- Leaders: Gryffindor
- Challengers: Slytherin
- Visionaries: Ravenclaw
- Niche Players: Hufflepuff
Following my previous post on Sharing Trust, I was thinking about a contrast between two key Hogwarts characters - Hagrid and Snape - based on the two dimensions of Trustworthiness and Ability-to-Execute.
Hagrid is regarded as extremely trustworthy. In the very first chapter of the first Harry Potter book, Dumbledore says he would trust Hagrid with his life. Professor McGonagall agrees, but points out that Hagrid can be a little unreliable. Later in the book, he is tricked by Voldemort into revealing a key vulnerability in the security arrangements protecting the Philosopher's Stone - security experts would call this "social engineering". So he doesn't score so well on ability-to-execute.
Snape, on the other hand, is a very accomplished and creative wizard, who scores extremely high on ability-to-execute. As we progress through the series, it becomes clear that he is successfully deceiving either Dumbledore or Voldemort - or possibly both. But this of course raises serious questions about his trustworthiness.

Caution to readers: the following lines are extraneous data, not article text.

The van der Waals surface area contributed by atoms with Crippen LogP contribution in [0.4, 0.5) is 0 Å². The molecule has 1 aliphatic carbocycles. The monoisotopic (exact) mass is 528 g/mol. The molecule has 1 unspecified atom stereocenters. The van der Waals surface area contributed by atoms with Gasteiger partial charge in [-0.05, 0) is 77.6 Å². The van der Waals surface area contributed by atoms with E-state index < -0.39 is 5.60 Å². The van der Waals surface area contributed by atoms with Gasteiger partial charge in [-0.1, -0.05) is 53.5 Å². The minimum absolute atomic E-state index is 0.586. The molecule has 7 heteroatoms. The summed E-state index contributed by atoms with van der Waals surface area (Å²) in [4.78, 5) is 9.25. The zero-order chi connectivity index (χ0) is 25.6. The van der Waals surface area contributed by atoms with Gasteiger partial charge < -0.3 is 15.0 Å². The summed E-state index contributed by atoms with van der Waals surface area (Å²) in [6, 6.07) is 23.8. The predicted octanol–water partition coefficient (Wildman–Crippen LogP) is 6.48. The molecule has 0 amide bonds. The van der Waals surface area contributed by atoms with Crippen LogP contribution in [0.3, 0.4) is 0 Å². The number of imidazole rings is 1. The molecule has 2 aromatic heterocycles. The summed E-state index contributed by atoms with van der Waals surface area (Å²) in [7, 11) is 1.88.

Trustworthiness - but for whom? Dumbledore trusts both Hagrid and Snape absolutely; other characters trust them with reservations, and only because Dumbledore does. And J.K. Rowling is careful not to present Dumbledore as omniscient - he is hoodwinked on several occasions, most notably by a clever impersonation in the Goblet of Fire.
So there are two ways of trusting people. We can regard them as trustworthy but fallible. Like Hagrid, or for that matter Dumbledore himself. Or we can regard them as reliable but remain suspicious of their true motivation and allegiance. Like Snape, or for that matter Voldemort. Ultimately, this is a question of authenticity.